From here I was driven along the costal road that divides Valparaiso from Vina del Mar. Once two separate places, these now are built right up to each other and Eduardo pointed out a small street where Valparaiso ends and Vina del Mar begins. Vina del Mar has a very different feel and is predominately a place where people from Santiago own holiday homes and apartments and come for the summer and weekends. The beaches are sandy and the Pacific Ocean crashes impressively against the shore in great waves. I could see instantly how intcing is would be, as a resident of Santiago , to escape the city and drive for only an hour and a half to get to the Ocean!

An option with the tour was to spend an additional $40 US on a lunch. I am fortunate that my husband has given me my birthday present early this year and gave me money so I could afford to take a couple of tours during my 17 days stay in Chile and make the most of my opportunity of being here. So I 'pushed the boat out' and took the tour with the lunch included. I am so glad I did! We stopped at a restuarnt which is in an old house built as one of the first holdiay houses for a wealthy family when Vina del Mar was first developed. It is right next to the ocean with only the beach road dividing the restaurant from the waters edge. I thought it might feel a little strange dinning alone on my tour for one, but my waiter Alex was very attentative and Eduardo poppoed over between courses to check everything was to my liking . The view was amazing so there was plenty to occupy me during my meal. I had a reserved table by the window and the waiter asked if I would like the window open - this was lovely as I could hear the crashing of the waves and feel the sea breeze on my face. I really enjoyed the outstanding view across the bay to Valparaiso on one side and across the bay to Vina del Mar the other (I have posted a photo of the view on my Facebook page).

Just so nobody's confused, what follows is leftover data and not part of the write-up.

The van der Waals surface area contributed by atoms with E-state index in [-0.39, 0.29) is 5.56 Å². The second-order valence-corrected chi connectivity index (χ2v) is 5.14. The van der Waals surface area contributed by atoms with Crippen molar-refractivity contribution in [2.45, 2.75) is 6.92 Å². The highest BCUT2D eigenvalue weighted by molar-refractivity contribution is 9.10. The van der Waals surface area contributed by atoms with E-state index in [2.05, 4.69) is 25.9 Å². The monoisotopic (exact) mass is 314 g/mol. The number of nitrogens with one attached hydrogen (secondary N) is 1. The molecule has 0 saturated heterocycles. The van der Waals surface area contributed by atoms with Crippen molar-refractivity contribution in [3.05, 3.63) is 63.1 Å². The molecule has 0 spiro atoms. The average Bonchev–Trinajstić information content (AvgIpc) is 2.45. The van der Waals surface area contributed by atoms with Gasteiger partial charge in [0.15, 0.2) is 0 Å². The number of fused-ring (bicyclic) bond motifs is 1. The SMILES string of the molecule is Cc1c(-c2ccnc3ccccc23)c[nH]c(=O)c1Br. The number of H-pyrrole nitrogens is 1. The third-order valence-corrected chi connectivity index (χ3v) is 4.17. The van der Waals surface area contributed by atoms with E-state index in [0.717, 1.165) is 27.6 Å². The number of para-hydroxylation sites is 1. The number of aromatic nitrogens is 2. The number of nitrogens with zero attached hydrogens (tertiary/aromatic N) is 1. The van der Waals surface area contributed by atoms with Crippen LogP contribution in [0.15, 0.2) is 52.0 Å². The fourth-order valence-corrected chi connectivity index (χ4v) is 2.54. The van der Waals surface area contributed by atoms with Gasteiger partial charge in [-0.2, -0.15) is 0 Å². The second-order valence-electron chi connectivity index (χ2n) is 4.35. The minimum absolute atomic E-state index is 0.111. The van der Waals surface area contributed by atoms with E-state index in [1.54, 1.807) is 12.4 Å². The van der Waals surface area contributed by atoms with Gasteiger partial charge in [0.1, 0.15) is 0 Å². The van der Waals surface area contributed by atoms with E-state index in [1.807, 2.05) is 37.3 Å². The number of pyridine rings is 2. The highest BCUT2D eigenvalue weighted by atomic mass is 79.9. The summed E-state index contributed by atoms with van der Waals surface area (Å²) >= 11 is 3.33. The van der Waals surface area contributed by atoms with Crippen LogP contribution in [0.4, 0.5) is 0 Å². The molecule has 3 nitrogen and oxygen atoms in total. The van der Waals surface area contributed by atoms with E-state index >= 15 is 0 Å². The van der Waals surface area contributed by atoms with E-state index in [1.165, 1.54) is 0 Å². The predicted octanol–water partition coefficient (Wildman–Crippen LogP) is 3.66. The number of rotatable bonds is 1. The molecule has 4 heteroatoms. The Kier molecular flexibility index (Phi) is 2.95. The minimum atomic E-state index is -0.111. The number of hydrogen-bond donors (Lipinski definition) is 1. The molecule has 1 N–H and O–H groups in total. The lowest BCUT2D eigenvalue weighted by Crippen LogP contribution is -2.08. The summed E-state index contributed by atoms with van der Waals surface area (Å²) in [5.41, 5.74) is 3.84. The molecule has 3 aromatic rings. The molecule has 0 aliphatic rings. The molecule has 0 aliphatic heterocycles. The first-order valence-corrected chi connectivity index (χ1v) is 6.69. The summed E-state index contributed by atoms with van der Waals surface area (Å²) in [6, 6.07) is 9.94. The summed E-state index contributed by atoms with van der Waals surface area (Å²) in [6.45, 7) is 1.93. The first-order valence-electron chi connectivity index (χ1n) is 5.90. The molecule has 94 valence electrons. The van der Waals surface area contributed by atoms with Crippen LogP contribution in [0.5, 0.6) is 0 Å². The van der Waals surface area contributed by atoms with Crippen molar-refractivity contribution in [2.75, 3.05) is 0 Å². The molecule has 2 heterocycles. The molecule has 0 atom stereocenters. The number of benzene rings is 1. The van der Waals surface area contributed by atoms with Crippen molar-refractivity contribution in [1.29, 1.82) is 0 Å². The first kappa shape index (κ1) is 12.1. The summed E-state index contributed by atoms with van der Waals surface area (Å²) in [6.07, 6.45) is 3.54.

The service was excellent and the food didn't disappoint either. I had a starter of mixed seafood on salad, followed by a local white fish which I think they called a congrill with a seasfood sauce and finished off with an apple pie which had caramel glazed pastry and was served with a little dark chocolate sauce. They also served a Chilean national drink - an apperatif which I think they called pisco sour - it is mixed with lemon and is very light and refreshing - but I found very strong. I hardly drink alcohol and so it went straight to my head and I only had half a glass as I wanted my faculties about me for the rest of my day!

The restaurant has a gift shop attached which has a good range of local crafts and jewellry - and compared to some other places I went to the prices seemed reasonable and the quality of craftsmanship was excellent. I bought a little present for my daughter (I won't say what in case my son is reading this blog out loud to her and it spoils the surpise! But yes, Mumy does bring presents when it is a trip away that means going on an aeroplane!!). I also bought an enameled copper piece for our kitchen at home - o be my momento of this wonderful day.